Julius L. McCoy, 76, of Harrisburg, died peacefully at home surrounded by his family last Friday, the final chapter in a life filled with basketball heroics, civic involvement, and a commitment of being kind and respectful of others.
He was born Feb. 21, 1932, in Cheraw, SC, to the late Rufus and Estelle (Fleming) McCoy. He has been a resident of the Harrisburg area for decades, but the span in both space and time didn’t diminish his popularity in Farrell, where he grew up and attended school.
He led Coach Ed McCluskey and his Steelers to basketball prominence in 1952 when they won their first of seven big-school state championships. In his three years at Farrell, McCoy scored 1,471 points, including a phenomenol 726 as a senior when he led the team to a 29-1 record and a victory over Coatsville for the state crown.
His 1,471 points remain a record in Farrell’s fabled history. Gravelle Craig, who played at Farrell for four years in the 1980s, came closest to breaking the mark with 1,425. In McCoy’s three years as a player for McCluskey, he led the team to a record of 80 wins against a mere 6 losses.
After high school, McCoy had an illustrious college career at Michigan State University. He was the president of the Excalibur Honorary Society of Michigan State in 1955, and was Michigan State Athlete of the Year in 1956 for his excellence in football, basketball and track, where he held many records for decades.
After college, he was drafted for the St. Louis Hawks in the 1956 NBA draft, but ended up being drafted into another league, the U.S. Army, where he served until he was honorably discharged in 1958. During his service career in Germany, he excelled in track and basketball.
From 1958 to 1962, he served as director of physical education for the YMCA in Harrisburg, and from 1962 to 1968, he was a teacher and coach in the Harrisburg School District. He served as director in the Pennsylvania Department of Transportation’s Bureau of Equal Opportunity and from 1983 to 2004, and he served as special assistant to the secretary for PennDOT, from where he retired with 33 years of service.
He was a 12-year veteran in the Eastern Professional Basketball League, toured with the Harlem Globetrotters, and in 1996 was named to the Continental Basketball Association all-time team.
McCoy was a devout member of the Capital Presbyterian Church, where he served as an Elder. He has a long list of community service in the Harrisburg area and has been the recipient of many awards and honors. His memberships included the Alpha Phi Alpha Fraternity, Zeta Theta Lambda Chapter; Sigma Pi Phi Fraternity, Beta Pi Boule; the board of trustees of the Harrisburg Area YMCA; and Halls of Fame in Dauphin and Mercer counties.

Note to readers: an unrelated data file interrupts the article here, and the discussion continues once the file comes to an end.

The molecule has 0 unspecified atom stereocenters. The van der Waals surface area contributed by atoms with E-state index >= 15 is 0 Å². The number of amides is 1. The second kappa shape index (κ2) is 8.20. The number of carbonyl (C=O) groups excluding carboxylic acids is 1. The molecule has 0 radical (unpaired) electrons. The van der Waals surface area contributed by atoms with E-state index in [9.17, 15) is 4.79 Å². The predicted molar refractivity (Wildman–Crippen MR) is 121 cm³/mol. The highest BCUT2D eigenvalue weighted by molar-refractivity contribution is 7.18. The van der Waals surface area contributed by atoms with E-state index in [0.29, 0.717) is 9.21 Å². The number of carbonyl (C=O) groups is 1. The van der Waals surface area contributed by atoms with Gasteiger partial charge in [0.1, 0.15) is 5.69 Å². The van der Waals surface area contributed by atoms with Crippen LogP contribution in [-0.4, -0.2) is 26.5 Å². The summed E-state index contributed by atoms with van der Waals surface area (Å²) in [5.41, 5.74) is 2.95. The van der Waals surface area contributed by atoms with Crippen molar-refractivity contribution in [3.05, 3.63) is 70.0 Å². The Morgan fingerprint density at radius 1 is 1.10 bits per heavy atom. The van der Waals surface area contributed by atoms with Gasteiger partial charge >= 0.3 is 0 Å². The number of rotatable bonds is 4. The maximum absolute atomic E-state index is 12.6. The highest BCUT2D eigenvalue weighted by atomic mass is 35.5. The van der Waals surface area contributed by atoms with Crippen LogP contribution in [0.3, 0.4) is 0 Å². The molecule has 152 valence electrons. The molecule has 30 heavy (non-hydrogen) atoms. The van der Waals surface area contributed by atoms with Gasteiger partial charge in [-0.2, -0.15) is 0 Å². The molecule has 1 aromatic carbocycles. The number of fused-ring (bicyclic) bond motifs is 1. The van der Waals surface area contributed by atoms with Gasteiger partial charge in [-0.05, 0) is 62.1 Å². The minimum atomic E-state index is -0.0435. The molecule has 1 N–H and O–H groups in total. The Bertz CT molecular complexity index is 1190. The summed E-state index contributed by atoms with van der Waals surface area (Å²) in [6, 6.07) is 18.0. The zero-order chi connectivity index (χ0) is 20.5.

In addition, he was a lifetime member of the NAACP and a member of its executive committee. Other memberships included the board of directors for the Harrisburg Boys Club; the executive board of Fellowship of Christian Athletes; the Minority Business Committee of Philadelphia and Pittsburgh; the Tri-County United Way board of directors; and the AAA Central Pa. board of directors and chairman of the board.
McCoy was a member of the Keystone Area Council, Boy Scouts of America and former chairman of National YMCA Health and Physical Education Coordination Council. During his years of service to the community, he received many honors, including 1998 Michigan State Distinguished Alumnus Award and the all-time leading scorer of the Eastern Basketball Association. He was awarded the 2003 Lifetime Achievement Award Minority Business Committee of Pittsburgh, and in 1973-76 member of United States Olympic Basketball Committee.
He was an affectionate husband, father and grandfather and enjoyed spending time with his family and friends. He is survived by his wife of 46 years, Betty J. McCoy, who he met 49 years ago on the basketball court of the YMCA; his daughter, Judith “Judy” McCoy-Jordan; his son, Julius L. McCoy Jr.; and his four grandchildren, Justin and Julian Jordan and Amber and Leo McCoy, all of Harrisburg.
In addition, he is survived by his sisters, Vivian Williams, Sharon, and Jean Sims and her husband, Thomas, Farrell; his brother, James “Jim” McCoy and his wife, Nadine, Pittsburgh. He was preceded in death by his brother, Rufus McCoy.
McCoy and his wife shared a very close relationship with Betty’s sister, Stella House, and her three children, Richard House, Robbin Cox and Leslie Irvis, as they reared their families together. He leaves his wife’s other sisters, Caroline Leach, Doris Williams, Mary Harper and Yvonne Booker and his wife’s brothers, William Miller and Gary Miller, and a host of other family members and friends.